KenJac (75/100): There is one word that I think defines this movie a lot for me and it is the charm. I felt very naturally charmed by this movie and how they presented a slice of life in the middle of a darker overtone. 

From an acting perspective, it’s another reminder to me that Jamie Dornan has the potential to be an incredible actor outside of the 50 shades world. Especially when he is paired with someone he has chemistry with like Katrina Balfe who was also great. I think Ciaran Hinds crushed it and Jude hill was a great child actor. We always say it, kid actors can derail a movie. 

I think this is my favorite movie from Brannagh, at least from a visual standpoint. Just a gorgeous movie. I think the only place I can take off points is in the focus, so to speak. It tries to do a lot, right? Slice of life, family, religious persecution, social lessons, and more. A bit more focus on one element might have taken this to that S tier.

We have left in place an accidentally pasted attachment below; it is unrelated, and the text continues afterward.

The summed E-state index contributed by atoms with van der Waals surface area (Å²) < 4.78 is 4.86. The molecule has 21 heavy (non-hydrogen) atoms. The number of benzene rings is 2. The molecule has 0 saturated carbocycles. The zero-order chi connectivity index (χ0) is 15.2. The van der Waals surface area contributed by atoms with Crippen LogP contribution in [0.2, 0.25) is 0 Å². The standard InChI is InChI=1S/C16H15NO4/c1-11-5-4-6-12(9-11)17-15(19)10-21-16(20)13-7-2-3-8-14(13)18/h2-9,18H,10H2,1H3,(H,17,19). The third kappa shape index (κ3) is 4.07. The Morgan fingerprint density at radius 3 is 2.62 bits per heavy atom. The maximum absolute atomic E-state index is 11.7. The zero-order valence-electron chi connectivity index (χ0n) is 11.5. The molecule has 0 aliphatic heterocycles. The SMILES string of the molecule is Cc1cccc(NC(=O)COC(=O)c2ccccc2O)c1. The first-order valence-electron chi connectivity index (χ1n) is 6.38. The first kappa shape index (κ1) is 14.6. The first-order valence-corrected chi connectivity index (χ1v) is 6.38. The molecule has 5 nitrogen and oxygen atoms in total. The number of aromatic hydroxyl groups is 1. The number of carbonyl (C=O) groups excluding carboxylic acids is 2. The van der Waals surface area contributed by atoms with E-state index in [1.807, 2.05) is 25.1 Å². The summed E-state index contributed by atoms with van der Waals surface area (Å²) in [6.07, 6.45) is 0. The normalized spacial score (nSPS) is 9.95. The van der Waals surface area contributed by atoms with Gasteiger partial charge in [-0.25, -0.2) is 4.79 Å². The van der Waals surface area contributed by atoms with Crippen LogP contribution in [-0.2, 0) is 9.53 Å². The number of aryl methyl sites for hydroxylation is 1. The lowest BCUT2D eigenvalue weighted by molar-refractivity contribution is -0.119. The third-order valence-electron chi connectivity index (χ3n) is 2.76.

Charismatic rancher Phil Burbank inspires fear and awe in those around him. When his brother brings home a new wife and her son, Phil torments them until he finds himself exposed to the possibility of love. (via IMDb)

JeffDLowe (91/100): Jane Campion returns with a powerful movie in terms of acting, script, and story in 'Power of the Dog'. The movie will get your cinematic intrigue turning at a high rate as it forces you to ask questions and analyze this deep and dark character study. There is palpable tension throughout the movie as it burns on and that is why it truly works so well. Everyone buys in when it comes to the cast and you begin to really connect well with the characters. A movie with this many metaphors, and this thought-provoking will always catch my interest, especially with someone like Campion involved.


KenJac (88/100): I think the primary goal of this movie was to keep the audience on their toes, and it is a total success in that regard. It’s a movie that makes you feel like a fight is about to break out any second, but it just stays right on the edge of that without breaking through which I found very smart.